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Simplification design trade-off

During the PDR-C collocation meeting it was agreed to evaluate if it is possible to reduce the number of SAFE Packages and files comprising the SAFE Packages or, on the contrary, if it is advisable to keep the existing approach in SAFE 1.3 (i.e. not to externalise the representation).

Note that the conclusions of this trade-off have a direct impact on the SAFE Packages structure proposed in the “Index Analysis Trade-Off” (PDGS-SAFE-GMV-TN-12/0186) and “EO Collection and EO Product metadata separation trade-off” (PDGS-SAFE-GMV-TN-12/0185).

The attached document “Simplification design trade-off” (PDGS-SAFE-GMV-TN-12/0171) provides the analysis and conclusions reached on this topic.

All your comments will be appreciated.

Best Regards.

Fernando Ibáñez (GMV)


Re: Simplification design trade-off

Please see the attached document for detailed comments on the trade-off for your consideration and discussion.
--
Stephan Zinke for EUMETSAT



Re: Simplification design trade-off

Dear Stephan,

Thank you very much for your comments and sorry for the delay. Please find attached the answer to your comments.

Best Regards.

Fernando Ibáñez (GMV)



Re: Simplification design trade-off

Dear Stephan,

Thank you very much for your comments and sorry for the delay. Please find attached the answer to your comments.

P.D.: Sorry, I have had problem with my browser...

Best Regards.

Fernando Ibáñez (GMV)


Re: Re: Simplification design trade-off

Dear Fernando,
thank you for your replies on my comments.
I will wait likely with more comments until other people have expressed their view(s) :-)
Regards
--
Stephan



Re: Simplification design trade-off

Dear All,

I cannot answer to all points of the discussion but still want to "express my view" :-D

1. The complexity of the simplification is striking me, but this is not a judgement as the matter is complex by nature.

2. In an archive I would expect Collection metadata as metadata to describe a set of products, each of which has exactly one parentIdentifier, i.e. its Collection identifer. Not building complex hierarchies which need to be archived and are subject to frequent change would simplify a lot. The Collection and Product metadata must be informative enough to be able to derive Thematic Collection hierarchies outside of the archive and especially not in the archive format.

3. Using an API to resolve schema locations for me is too much overhead.

3.a I suggest to archive all schemas which are not product type representation info (i.e. non-DFDL) in one Representation Information Package, but before that copy them to a filesystem structure which corresponds with the (relatively addressed) schemaLocation in the schema instances. If new versions of schemas or new schemas appear add them to the archived schema package and copy them to their schemaLocation.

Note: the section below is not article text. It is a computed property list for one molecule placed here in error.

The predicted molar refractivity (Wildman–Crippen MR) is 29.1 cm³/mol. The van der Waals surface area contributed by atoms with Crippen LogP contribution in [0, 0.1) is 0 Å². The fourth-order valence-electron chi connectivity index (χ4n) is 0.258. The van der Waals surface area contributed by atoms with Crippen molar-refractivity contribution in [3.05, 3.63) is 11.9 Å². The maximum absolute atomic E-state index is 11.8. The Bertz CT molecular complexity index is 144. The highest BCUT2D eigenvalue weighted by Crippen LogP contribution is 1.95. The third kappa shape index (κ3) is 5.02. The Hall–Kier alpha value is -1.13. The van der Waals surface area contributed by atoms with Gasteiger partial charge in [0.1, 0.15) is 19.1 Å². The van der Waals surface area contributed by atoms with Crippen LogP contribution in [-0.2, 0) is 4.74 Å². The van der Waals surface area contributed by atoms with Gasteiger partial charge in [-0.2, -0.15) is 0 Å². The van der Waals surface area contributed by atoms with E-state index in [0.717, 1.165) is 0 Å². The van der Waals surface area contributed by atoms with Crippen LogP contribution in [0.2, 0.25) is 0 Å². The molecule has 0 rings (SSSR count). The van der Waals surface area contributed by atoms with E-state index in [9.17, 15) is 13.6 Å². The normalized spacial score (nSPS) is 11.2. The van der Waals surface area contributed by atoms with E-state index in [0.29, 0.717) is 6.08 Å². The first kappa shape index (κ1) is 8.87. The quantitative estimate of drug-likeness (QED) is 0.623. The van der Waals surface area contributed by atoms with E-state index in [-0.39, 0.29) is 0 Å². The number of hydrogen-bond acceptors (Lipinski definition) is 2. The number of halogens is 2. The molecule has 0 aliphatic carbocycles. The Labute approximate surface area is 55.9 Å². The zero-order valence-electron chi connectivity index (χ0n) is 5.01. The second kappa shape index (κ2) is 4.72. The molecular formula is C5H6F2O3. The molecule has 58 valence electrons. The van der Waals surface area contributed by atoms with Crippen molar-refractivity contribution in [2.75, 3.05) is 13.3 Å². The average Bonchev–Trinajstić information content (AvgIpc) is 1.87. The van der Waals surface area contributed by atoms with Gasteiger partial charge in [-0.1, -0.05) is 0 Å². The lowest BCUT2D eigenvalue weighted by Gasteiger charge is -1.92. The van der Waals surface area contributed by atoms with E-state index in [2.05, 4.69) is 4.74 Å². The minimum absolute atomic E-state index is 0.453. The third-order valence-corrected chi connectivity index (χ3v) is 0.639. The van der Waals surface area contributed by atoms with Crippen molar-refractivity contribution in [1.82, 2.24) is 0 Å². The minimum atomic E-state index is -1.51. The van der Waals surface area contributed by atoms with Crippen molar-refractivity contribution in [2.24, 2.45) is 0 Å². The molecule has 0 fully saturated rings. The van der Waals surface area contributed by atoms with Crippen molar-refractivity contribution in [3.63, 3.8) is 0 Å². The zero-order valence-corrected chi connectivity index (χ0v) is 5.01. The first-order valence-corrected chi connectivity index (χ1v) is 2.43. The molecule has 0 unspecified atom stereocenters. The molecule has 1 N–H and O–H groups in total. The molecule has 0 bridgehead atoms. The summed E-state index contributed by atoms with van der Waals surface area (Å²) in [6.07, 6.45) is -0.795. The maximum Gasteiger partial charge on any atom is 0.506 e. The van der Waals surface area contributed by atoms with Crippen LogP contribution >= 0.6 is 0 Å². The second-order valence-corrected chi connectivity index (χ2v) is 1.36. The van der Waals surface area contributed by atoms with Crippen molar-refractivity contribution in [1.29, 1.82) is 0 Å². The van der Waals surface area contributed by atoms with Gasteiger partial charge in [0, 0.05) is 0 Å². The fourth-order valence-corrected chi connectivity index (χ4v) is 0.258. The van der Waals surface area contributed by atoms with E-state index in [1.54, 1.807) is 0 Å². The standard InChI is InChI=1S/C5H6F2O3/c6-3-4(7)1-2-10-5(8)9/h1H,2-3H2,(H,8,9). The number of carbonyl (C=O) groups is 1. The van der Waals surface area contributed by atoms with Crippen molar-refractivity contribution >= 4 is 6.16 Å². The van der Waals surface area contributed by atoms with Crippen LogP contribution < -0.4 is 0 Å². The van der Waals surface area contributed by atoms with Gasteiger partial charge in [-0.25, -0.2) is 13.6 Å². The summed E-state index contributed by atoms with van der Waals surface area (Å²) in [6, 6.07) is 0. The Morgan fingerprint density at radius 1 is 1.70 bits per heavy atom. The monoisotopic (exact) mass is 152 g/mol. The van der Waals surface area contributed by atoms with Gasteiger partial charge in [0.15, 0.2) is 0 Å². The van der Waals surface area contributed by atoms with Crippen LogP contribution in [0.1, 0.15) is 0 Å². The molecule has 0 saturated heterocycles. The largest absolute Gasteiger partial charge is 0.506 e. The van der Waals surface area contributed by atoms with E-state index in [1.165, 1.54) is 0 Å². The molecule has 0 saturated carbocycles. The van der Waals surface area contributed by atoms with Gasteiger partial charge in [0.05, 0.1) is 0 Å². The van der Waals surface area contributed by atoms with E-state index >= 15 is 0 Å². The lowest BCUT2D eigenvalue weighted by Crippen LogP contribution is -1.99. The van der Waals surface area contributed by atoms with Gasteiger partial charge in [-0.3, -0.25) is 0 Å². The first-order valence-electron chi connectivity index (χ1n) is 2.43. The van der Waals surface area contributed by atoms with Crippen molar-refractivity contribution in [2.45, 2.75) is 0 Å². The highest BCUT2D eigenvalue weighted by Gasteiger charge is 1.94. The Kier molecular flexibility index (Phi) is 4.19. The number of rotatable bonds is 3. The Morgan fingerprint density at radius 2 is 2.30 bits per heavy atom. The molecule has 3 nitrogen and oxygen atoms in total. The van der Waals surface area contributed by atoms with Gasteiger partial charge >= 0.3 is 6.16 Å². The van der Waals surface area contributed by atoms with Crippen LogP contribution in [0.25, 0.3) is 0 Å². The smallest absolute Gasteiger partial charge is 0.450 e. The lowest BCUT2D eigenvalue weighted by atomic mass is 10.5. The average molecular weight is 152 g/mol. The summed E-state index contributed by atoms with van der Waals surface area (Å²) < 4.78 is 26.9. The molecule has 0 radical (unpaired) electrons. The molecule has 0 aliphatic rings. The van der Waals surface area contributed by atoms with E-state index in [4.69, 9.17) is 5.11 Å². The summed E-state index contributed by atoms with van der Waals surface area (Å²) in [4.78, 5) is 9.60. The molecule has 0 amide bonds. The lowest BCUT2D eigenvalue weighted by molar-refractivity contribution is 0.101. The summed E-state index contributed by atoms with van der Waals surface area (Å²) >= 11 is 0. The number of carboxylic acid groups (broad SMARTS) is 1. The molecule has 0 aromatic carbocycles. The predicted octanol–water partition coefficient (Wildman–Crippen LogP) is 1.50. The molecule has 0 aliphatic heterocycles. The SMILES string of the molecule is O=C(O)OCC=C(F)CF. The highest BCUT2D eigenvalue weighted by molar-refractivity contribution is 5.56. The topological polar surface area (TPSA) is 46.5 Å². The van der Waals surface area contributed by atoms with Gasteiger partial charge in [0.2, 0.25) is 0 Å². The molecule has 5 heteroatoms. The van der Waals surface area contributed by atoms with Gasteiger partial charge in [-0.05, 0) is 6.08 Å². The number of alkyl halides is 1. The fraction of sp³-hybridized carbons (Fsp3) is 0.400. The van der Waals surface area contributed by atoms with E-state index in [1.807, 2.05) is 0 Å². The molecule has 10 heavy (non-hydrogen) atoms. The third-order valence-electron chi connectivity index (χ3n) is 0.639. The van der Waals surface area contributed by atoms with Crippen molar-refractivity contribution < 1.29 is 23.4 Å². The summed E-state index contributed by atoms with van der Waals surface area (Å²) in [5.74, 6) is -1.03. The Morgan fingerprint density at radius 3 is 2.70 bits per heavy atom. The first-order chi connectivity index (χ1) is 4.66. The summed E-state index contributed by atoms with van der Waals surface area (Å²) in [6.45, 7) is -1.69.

3.b Take care that all generic schemas have a root so far in common that they don't need to be copied again for some archived product or a new product type.

4. I suggest to archive each product type Representation Information Package separately and that it is equally addressed via the Manifest file by all products of the same type.

5. Multiple DFDL versions: Should the product structure change this would be another product type, maybe with the same name but with new archived products which point to different representation information in their Manifest file. Different DFDL-Versions of the same product structure and semantics don't need to be kept.

Regards,
Bernhard



Re: Simplification design trade-off

Maybe the terms "API" and "Registry" are not the most accurate to use in the context of this trade-off and the externalization. I also don't see the need for any API and think it's an unnecessary complication.

For what concerns the Registry, maybe "Mapper", "Translator" or "Dictionary" are closer to the desired meaning. But whatever you call it, the point here is that if you have externalization you want to have your SAFE EO Product Packages as static as possible even in the event of relevant external changes (e.g. representation information language, location of representation information, auxiliary files, location of auxiliary files), because otherwise you are losing the only real advantage of externalizing, which is to avoid a full archive re-transcription when one of these changes happens. Hence, at least in my opinion, the need for "something" that translates logical (and more importantly static) references to physical references is clear. The idea is that the SAFE EO Product Package, and in particular the Manifest, will be generated once, with logical/static references only, and "never" changed again. Any changes that happen externally will only, in the worst case, affect this Registry/Mapper, that will, nevertheless, ensure the persistency of the logical/static references.